Small business may be forced to cut 1.4m jobs unless ministers move to rescue the economy, according to a survey by computing company Sage. The study found that more than three-fifths of SMEs have launched redundancies or are planning to do so amid the coronavirus crisis, with 15% saying they expect to collapse if there is a second wave of COVID-19 cases. Around half said they could go bust if revenue drops by a fifth between now and September. The poll of 2,000 firms saw 65% say management jobs were most likely to be targeted, while 79% do not expect to be making the same profits they did before the pandemic by year-end. Sage managing director Sabby Gill, who described the findings of the report as “gut wrenching”, noted that businesses are embracing the digital revolution as a result of the pandemic, adding that small firms could be encouraged to invest in technology with tax breaks and other support.

The Daily Telegraph, Business, Page: 3


Nationwide to restart 90% mortgages

Nationwide is to restart mortgage lending to first-time buyers with a 10% deposit, saying the stamp duty tax break introduced by Chancellor Rishi Sunak had helped restore confidence in the property sector. The building society restricted its mortgages in June, citing fears that falling house prices could leave high-mortgage borrowers in negative equity, with only customers holding a 15% deposit having been able to apply for loans. It has now said it will resume lending to first-time buyers with a 10% deposit as of July 20. Following Nationwide’s announcement, Coventry Building Society said it would offer 90% mortgages on a trial basis, while Platform, part of the Co-operative Bank, will now also offer 90% loans.

The Daily Telegraph, Business, Page: 5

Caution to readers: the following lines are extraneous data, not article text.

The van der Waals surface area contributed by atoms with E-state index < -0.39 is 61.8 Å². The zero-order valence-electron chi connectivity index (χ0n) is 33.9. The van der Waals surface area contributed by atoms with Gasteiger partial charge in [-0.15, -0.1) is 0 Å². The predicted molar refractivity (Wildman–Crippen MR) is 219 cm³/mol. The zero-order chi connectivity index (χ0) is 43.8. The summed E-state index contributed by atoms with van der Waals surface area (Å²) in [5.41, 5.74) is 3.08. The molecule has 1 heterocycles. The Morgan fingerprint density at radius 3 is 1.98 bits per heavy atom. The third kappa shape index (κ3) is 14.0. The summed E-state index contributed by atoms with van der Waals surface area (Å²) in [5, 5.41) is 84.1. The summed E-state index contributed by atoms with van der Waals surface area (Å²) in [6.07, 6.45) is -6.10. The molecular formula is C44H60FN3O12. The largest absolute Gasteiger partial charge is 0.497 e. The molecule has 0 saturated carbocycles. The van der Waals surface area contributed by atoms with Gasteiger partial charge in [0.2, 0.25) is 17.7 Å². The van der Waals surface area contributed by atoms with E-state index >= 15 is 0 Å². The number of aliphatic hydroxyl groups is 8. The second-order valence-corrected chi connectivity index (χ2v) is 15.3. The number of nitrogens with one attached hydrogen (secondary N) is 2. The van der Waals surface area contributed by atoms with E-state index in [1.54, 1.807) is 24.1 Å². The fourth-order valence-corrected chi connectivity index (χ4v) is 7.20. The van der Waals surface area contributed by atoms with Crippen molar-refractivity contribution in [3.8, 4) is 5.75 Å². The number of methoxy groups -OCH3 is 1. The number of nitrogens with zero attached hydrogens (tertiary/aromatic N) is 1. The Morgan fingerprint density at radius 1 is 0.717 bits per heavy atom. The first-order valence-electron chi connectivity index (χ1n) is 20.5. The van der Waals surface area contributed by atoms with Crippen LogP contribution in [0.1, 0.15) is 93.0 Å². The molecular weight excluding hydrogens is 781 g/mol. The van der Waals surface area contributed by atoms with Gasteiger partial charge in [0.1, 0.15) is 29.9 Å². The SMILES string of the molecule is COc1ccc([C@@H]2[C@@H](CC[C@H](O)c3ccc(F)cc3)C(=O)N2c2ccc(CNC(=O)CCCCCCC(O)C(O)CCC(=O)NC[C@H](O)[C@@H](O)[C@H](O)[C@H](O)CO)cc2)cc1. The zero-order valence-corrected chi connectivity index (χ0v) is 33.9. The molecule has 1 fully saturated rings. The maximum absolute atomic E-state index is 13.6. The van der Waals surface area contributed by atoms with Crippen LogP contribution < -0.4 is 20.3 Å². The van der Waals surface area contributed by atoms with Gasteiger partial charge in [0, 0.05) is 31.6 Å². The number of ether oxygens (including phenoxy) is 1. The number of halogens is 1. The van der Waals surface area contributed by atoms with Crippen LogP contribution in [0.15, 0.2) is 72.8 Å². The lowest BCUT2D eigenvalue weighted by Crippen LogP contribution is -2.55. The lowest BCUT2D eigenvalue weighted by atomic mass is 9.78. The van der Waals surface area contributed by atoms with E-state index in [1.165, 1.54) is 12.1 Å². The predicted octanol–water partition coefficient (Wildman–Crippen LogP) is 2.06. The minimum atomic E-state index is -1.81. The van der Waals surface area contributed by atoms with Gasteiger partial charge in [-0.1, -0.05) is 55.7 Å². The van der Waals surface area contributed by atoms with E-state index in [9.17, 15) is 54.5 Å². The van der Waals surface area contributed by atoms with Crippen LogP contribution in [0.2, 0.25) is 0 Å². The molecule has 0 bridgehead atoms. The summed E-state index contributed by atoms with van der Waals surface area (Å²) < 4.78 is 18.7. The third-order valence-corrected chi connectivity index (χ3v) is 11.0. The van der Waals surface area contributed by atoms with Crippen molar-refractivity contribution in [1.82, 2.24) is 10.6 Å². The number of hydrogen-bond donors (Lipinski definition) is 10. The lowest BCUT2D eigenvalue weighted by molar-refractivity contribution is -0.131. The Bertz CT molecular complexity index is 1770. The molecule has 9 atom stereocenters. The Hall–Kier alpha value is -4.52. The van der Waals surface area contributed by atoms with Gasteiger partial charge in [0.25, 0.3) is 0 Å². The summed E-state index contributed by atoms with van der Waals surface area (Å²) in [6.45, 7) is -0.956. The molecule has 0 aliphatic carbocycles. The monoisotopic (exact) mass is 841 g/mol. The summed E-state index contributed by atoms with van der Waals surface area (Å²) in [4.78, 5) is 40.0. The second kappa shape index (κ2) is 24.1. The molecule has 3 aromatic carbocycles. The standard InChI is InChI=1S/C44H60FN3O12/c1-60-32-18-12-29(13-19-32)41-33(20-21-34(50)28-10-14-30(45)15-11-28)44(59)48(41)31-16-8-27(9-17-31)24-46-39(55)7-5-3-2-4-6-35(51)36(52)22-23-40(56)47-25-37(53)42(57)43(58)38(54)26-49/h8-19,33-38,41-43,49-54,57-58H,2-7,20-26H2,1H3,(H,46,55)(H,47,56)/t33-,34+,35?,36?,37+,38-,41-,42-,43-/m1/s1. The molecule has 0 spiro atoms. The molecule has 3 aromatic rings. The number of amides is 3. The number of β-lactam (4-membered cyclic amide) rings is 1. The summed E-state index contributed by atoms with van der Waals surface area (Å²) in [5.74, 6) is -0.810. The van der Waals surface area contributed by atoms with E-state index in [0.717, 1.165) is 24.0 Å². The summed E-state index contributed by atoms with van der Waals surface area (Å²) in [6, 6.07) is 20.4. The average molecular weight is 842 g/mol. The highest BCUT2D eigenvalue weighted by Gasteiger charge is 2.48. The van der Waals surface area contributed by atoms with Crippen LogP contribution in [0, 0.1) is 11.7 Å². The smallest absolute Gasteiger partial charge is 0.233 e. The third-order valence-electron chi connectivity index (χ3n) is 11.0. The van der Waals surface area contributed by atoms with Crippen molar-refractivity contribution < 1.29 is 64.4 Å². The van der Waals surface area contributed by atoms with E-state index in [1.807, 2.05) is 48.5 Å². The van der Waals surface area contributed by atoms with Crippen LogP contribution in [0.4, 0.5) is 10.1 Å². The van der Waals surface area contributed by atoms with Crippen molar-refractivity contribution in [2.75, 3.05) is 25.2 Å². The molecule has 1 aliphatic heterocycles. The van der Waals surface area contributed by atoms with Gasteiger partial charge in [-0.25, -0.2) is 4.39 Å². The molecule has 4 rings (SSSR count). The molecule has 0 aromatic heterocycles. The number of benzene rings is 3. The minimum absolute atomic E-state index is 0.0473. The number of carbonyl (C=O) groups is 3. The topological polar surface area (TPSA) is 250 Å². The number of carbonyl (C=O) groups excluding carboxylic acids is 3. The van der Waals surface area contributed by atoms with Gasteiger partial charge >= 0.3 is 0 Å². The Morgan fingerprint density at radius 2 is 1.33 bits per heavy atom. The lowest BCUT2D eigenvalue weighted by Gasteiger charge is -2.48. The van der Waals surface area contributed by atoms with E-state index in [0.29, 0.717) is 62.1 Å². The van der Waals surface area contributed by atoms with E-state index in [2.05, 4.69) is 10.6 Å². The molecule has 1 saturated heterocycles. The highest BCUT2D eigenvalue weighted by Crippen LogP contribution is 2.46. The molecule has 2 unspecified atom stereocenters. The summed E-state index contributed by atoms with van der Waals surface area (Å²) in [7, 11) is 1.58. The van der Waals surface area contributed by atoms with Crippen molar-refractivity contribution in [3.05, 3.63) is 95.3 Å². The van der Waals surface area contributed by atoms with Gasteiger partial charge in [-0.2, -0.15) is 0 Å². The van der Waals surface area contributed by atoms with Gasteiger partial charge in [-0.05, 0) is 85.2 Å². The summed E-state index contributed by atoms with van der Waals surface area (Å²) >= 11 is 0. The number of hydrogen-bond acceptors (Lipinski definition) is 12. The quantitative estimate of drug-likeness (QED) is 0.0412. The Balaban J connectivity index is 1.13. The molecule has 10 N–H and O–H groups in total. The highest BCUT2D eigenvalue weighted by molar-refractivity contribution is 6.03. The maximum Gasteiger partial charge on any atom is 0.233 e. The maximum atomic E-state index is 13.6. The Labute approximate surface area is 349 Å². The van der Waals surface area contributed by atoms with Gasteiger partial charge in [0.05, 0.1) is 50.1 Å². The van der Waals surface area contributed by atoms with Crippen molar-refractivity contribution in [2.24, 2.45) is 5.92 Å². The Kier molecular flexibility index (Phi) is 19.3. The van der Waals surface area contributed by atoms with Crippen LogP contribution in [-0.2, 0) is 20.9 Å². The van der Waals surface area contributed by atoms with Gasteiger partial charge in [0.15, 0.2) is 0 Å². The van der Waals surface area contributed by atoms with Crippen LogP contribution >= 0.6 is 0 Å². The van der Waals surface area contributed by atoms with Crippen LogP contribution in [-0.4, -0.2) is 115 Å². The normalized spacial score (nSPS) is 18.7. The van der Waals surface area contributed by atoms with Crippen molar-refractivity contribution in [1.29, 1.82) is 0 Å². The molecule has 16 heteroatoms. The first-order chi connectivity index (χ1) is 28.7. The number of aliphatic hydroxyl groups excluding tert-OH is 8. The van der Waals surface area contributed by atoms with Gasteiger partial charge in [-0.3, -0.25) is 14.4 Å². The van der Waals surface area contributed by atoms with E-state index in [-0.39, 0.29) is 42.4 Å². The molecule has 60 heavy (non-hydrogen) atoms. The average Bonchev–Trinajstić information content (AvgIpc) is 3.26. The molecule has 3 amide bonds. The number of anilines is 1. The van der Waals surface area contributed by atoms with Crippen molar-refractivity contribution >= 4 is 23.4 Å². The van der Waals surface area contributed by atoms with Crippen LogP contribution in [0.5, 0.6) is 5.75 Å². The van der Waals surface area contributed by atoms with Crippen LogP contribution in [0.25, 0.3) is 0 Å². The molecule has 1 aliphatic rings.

BoE governor ‘very worried about jobs’

Bank of England (BoE) governor Andrew Bailey has said that while the economy is showing signs of recovery from the coronavirus crisis, he remains concerned about unemployment. He told an event organised by Speakers for Schools: “We are seeing the economy come back now somewhat, because obviously the restrictions are beginning to be lifted … But there’s a long way to go, we are very worried about jobs, as are a lot of people.” “We think it is likely that more activity will return, but more jobs will not return necessarily immediately,” he added.

City AM The Daily Telegraph


OBR boss proposes debt write-off

Richard Hughes, the new head of the Office for Budget Responsibility (OBR), says a broad write-off of toxic coronavirus debt may be the only way to save the economy. He has suggested making repayments on £45bn of taxpayer-backed loans earnings-contingent, saying they could be linked to companies’ revenue, with anything owed after a set timeframe cancelled. Speaking to MPs on the Treasury Select Committee, Mr Hughes said: “The longer the crisis goes on for, the more likely it becomes that Government-guaranteed loans become less of a facilitator of the recovery and more of a burden, because firms have built up large stocks of debt which they will struggle to write off.” He added: “The more that debt is a burden on companies, the less they will invest.” Edwin Morgan, of the Institute of Directors, commented: “Our figures suggest corporate debt could cast a shadow over investment plans for some time.” “We’ve called for a student loan-style system, by which firms pay back as they recover,” he added.

The Daily Telegraph, Business, Page: 1

Retailers see sales rise in June

Retailers saw the biggest monthly sales jump since May 2018 in June after a number of high street stores reopened, with the British Retail Consortium-KPMG retail sales monitor revealing a 3.4% increase. This represents the first growth since the lockdown was introduced and marks an improvement on an average decline of 6.4% recorded over the previous three months. Helen Dickinson, chief executive of the British Retail Consortium, said: “June finally saw a return to growth in total sales, primarily driven by online as a result of lockdown measures being eased and pent-up demand being released.” She added that retail “is not out of the woods yet”, warning that the pandemic “continues to pose huge challenges to the industry, with ongoing store closures and job losses.” Paul Martin, head of retail at KPMG, said: “Retailers won’t be picking up where they left off and months of reduced or no sales will threaten the survival of many.”

The Guardian, Page: 33 Financial Times, Page: 2 The Times, Page: 38 The Independent, Page: 52 The I, Page: 43 Daily Express, Page: 44 The Sun, Page: 43

Contact Paul Southward

Paul Southward